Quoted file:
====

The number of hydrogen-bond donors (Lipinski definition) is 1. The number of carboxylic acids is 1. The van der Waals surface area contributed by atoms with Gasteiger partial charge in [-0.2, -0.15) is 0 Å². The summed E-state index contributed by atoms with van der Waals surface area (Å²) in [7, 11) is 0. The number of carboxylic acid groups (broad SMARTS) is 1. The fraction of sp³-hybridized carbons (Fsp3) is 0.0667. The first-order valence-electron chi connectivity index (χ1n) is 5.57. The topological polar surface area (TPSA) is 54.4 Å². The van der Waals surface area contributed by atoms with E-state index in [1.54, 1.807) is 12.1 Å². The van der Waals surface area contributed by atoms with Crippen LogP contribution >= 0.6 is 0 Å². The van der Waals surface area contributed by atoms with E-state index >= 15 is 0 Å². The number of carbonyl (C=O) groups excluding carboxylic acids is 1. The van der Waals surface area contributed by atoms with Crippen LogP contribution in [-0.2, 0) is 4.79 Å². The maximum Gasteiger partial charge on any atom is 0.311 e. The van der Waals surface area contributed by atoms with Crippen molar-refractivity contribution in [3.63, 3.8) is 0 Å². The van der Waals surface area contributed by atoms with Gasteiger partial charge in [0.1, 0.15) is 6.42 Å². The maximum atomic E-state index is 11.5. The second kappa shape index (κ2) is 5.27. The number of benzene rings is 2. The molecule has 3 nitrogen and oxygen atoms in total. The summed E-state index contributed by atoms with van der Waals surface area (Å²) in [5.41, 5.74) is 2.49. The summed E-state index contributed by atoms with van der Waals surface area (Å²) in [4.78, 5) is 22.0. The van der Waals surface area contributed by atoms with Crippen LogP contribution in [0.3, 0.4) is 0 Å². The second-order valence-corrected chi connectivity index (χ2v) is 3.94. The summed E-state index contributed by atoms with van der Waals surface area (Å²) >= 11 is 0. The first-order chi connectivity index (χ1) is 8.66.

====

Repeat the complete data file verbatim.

The number of hydrogen-bond donors (Lipinski definition) is 1. The number of carboxylic acids is 1. The van der Waals surface area contributed by atoms with Gasteiger partial charge in [-0.2, -0.15) is 0 Å². The summed E-state index contributed by atoms with van der Waals surface area (Å²) in [7, 11) is 0. The number of carboxylic acid groups (broad SMARTS) is 1. The fraction of sp³-hybridized carbons (Fsp3) is 0.0667. The first-order valence-electron chi connectivity index (χ1n) is 5.57. The topological polar surface area (TPSA) is 54.4 Å². The van der Waals surface area contributed by atoms with E-state index in [1.54, 1.807) is 12.1 Å². The van der Waals surface area contributed by atoms with Crippen LogP contribution >= 0.6 is 0 Å². The van der Waals surface area contributed by atoms with E-state index >= 15 is 0 Å². The number of carbonyl (C=O) groups excluding carboxylic acids is 1. The van der Waals surface area contributed by atoms with Crippen LogP contribution in [-0.2, 0) is 4.79 Å². The maximum Gasteiger partial charge on any atom is 0.311 e. The van der Waals surface area contributed by atoms with Crippen molar-refractivity contribution in [3.63, 3.8) is 0 Å². The van der Waals surface area contributed by atoms with Gasteiger partial charge in [0.1, 0.15) is 6.42 Å². The maximum atomic E-state index is 11.5. The second kappa shape index (κ2) is 5.27. The number of benzene rings is 2. The molecule has 3 nitrogen and oxygen atoms in total. The summed E-state index contributed by atoms with van der Waals surface area (Å²) in [5.41, 5.74) is 2.49. The summed E-state index contributed by atoms with van der Waals surface area (Å²) in [4.78, 5) is 22.0. The van der Waals surface area contributed by atoms with Crippen LogP contribution in [0.3, 0.4) is 0 Å². The second-order valence-corrected chi connectivity index (χ2v) is 3.94. The summed E-state index contributed by atoms with van der Waals surface area (Å²) >= 11 is 0. The first-order chi connectivity index (χ1) is 8.66.